Posterior and pygidium unknown.
Methyl Green staining pattern.—
Prostomium stains dorsally, darkest in middle area; peristomium stains dorsally and ventrally, becoming irregularly spotted ventrally as destaining occurs. Branchiae and notopodial lamellae stain heavily in anterior chaetigers; in chaetigers 8–13, notopodial lamellae with a few glands that stain lightly. Neuropodial lamellae stain lightly throughout. Dorsal surface with 1–4 small elongate or tear-shaped glands mid-chaetiger. Venter stains lightly in anterior region, with irregular and widely scattered spots. Internal gut stains posteriorly to chaetiger 7 (where anterior branchiae end).
Microspio ariena is most similar to Microspio profundaMaciolek, 1990 from 1760–3600 m off New England, Delaware, and the Bahamas. The two species have a similar prostomial shape, i.e., slightly bilobed, although this feature is more pronounced in M. profunda than in M. ariena; both lack eyes and an occipital tentacle and have notopodia and notopodial capillaries on chaetiger 1. The hooded hooks are slender and similarly tridentate in both species, but number up to eight in M. profunda and only up to four in the anterior fragment of M. ariena. The two species differ in the shape of the branchiae, which are long and straplike along the entire body in M. profunda but are large, elliptical, and heavily glandular in the anterior region and very small in later chaetigers in M. ariena. The branchiae differ considerably in shape among the three deep-water species, being long and tapered in the anterior chaetigers of M. profunda and M. tetrabranchia, but shorter and elliptical as well as heavily glandular in M. ariena. The absence of branchiae from chaetigers 8–11 in M. ariena is unusual for this genus; no branchial scars were noted on those chaetigers but having only one specimen for study precludes understanding whether this is a consistent feature of the species.
Latin ariena, meaning fruit of the plantain or banana; used as a noun in apposition, the specific name refers to the elongate glands in the branchiae that resemble a hand of bananas.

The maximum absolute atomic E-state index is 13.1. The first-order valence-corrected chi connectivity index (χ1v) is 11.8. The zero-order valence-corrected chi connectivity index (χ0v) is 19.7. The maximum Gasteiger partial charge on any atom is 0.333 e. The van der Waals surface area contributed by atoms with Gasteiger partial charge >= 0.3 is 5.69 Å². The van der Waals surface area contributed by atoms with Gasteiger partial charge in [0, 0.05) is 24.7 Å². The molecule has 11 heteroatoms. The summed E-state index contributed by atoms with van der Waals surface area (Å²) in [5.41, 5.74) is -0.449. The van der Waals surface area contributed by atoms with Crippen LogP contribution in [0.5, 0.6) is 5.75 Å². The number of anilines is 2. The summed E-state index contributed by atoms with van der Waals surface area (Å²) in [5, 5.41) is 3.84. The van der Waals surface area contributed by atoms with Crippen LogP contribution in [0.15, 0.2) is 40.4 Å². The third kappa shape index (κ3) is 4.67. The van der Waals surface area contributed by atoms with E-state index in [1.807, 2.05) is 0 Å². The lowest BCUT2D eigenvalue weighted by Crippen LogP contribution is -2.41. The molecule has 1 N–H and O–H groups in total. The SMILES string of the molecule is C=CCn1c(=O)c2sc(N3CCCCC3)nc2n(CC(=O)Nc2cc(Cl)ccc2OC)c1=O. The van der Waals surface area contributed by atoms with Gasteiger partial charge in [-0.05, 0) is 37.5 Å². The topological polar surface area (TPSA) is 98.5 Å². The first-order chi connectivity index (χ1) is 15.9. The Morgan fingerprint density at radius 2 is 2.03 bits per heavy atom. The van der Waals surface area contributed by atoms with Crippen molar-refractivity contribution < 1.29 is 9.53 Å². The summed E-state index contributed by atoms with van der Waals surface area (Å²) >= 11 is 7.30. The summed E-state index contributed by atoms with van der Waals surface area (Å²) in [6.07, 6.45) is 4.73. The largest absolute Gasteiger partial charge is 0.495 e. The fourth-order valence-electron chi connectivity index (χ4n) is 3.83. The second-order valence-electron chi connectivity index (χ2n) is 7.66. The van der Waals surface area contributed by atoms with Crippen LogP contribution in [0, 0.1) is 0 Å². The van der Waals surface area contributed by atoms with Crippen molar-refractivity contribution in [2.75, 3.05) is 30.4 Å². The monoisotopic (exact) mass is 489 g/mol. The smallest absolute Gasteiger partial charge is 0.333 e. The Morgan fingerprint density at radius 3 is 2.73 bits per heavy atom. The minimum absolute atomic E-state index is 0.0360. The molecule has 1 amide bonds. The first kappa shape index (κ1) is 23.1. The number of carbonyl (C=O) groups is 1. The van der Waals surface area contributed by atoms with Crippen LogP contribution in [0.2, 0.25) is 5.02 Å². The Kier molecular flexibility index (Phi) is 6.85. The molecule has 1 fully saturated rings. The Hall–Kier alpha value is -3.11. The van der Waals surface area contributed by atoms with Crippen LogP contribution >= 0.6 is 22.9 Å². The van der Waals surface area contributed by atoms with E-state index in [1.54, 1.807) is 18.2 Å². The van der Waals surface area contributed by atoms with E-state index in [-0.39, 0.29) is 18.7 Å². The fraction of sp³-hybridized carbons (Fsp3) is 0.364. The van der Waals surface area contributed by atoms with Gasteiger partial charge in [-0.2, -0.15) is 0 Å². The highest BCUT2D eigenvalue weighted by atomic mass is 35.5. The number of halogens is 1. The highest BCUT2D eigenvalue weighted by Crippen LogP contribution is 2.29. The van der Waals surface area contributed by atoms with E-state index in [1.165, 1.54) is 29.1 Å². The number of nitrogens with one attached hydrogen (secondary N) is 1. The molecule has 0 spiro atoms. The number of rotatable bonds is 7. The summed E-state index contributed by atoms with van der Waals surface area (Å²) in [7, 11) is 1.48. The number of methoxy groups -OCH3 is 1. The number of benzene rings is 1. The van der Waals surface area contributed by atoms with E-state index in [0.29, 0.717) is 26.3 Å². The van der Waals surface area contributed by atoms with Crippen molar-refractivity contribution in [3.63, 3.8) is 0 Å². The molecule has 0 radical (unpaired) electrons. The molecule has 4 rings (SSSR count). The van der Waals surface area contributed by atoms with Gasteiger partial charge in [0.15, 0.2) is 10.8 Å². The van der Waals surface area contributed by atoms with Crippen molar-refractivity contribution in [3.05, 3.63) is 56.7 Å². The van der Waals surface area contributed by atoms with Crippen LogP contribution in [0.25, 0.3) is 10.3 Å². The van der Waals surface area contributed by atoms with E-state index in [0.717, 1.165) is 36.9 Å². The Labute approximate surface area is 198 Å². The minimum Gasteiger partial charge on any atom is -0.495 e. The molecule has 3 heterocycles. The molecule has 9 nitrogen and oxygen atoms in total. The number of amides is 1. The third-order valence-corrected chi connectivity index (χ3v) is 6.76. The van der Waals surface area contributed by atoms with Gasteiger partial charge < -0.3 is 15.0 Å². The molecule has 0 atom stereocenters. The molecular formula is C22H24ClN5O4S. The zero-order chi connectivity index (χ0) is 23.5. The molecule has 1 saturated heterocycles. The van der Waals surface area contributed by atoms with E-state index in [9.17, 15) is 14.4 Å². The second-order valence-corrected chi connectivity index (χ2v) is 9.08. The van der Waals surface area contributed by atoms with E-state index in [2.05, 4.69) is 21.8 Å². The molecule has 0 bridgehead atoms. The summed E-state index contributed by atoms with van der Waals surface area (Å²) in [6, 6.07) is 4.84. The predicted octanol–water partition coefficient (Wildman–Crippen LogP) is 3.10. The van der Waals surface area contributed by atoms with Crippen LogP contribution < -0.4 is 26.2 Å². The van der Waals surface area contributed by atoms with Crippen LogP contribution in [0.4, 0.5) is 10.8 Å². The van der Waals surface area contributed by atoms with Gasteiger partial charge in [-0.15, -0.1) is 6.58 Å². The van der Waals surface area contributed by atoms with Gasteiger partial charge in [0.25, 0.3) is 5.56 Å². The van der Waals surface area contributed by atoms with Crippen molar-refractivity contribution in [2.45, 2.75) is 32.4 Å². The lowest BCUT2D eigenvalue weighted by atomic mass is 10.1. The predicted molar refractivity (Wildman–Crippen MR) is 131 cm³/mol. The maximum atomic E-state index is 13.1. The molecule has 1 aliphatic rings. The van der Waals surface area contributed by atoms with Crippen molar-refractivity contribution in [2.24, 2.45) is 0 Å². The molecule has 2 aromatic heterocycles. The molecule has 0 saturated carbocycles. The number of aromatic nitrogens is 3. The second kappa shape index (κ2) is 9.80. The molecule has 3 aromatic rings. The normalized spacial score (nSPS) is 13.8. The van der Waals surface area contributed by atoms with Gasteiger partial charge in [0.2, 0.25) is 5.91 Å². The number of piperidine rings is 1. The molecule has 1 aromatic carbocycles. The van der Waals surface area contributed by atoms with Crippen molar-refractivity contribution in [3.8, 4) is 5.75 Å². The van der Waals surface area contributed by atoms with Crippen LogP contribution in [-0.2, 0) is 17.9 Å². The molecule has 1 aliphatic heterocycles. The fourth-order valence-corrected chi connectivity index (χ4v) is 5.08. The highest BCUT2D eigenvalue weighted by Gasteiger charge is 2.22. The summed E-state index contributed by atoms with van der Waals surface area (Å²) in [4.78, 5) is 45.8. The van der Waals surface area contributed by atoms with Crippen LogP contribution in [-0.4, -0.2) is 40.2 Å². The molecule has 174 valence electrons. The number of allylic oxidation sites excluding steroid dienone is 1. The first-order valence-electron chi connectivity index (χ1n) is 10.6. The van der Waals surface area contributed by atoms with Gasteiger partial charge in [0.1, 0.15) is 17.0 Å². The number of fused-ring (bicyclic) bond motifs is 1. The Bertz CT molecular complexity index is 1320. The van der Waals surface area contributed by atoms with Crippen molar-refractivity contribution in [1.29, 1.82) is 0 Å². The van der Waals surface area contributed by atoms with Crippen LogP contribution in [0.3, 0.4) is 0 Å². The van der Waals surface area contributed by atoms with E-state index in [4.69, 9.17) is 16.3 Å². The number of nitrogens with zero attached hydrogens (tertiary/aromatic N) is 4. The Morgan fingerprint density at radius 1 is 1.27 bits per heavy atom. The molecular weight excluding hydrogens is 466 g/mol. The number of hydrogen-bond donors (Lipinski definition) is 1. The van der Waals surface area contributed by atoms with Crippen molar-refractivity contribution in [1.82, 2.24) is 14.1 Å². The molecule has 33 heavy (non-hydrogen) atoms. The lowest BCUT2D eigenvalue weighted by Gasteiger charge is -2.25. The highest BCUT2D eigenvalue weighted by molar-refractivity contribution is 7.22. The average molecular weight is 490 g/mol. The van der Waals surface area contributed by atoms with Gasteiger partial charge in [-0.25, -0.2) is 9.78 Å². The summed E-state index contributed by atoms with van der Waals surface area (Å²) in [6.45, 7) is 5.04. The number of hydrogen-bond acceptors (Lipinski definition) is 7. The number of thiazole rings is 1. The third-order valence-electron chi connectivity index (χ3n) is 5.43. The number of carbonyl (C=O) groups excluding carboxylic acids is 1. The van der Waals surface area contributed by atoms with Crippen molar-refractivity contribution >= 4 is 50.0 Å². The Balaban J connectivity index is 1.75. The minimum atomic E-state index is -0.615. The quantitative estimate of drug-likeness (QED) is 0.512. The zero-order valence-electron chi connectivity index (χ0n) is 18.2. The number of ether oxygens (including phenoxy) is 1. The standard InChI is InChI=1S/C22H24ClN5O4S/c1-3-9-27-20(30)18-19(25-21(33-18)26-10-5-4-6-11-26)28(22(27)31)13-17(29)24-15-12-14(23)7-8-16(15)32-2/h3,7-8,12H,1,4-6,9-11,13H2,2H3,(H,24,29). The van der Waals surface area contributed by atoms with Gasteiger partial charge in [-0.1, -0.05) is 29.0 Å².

Known only from the type locality in the South China Sea, off Brunei; 1150 m.
We are grateful to Dr. Albrecht Fischer for the opportunity to study and describe the spionid he collected in Bermuda (and fed to the syllids in his lab!). Collection of the GBMP and ACSAR material was made under contract Nos.14-12-0001-29192 and 14-12-0001-30064 from the Department of the Interior, Minerals Management Service, to Battelle Ocean Sciences (1983–1987). Field teams were led by the late Mr. George Hampson (WHOI; Georges Bank and U.S. North Atlantic surveys) and Ms. Rose Petrecca (WHOI, Georges Bank surveys). The field work off Brunei was led by Dr. J. A. Blake as part of a project for Total E&P Deep Offshore Borneo B.V. Many lab technicians carefully sorted the samples for the benthic projects that yielded the polychaete material. Our thanks to everyone who participated in these projects. Ms. Leslie Harris of the LACM-AHF arranged loans of types and additional material. Ms. Katherine Ahlfeld (USNM), Mr. Adam Baldinger (MCZ), and Ms. Harris (LACM) provided museum catalogue numbers for the lots deposited in their respective museums. Special thanks to Drs. Karin Meißner and Robin Wilson, both of whom reviewed the manuscript and offered several thoughtful and useful suggestions for improvement. Finally, we acknowledge and thank the Biological Society of Washington for covering the costs of publication of this paper for inclusion in the capstone edition of their Proceedings.
Two species were erroneously included in the chapter on Spionidae in the Handbook of Zoology (Blake et al. 2020:83). Microspio africana (Rullier, 1964), also listed in that chapter as a Spio, had been transferred to the genus Dispio by Intes & Le Loeuff (1977). Microspio gracilis, which was described as a Prionospio by Hartmann-Schröder (1962), was transferred to Microspio by Blake (1983) but was considered incertae sedis by Maciolek (1990). It is most likely a juvenile form but has both noto- and neuropodial hooks, which eliminates Microspio as a possible genus.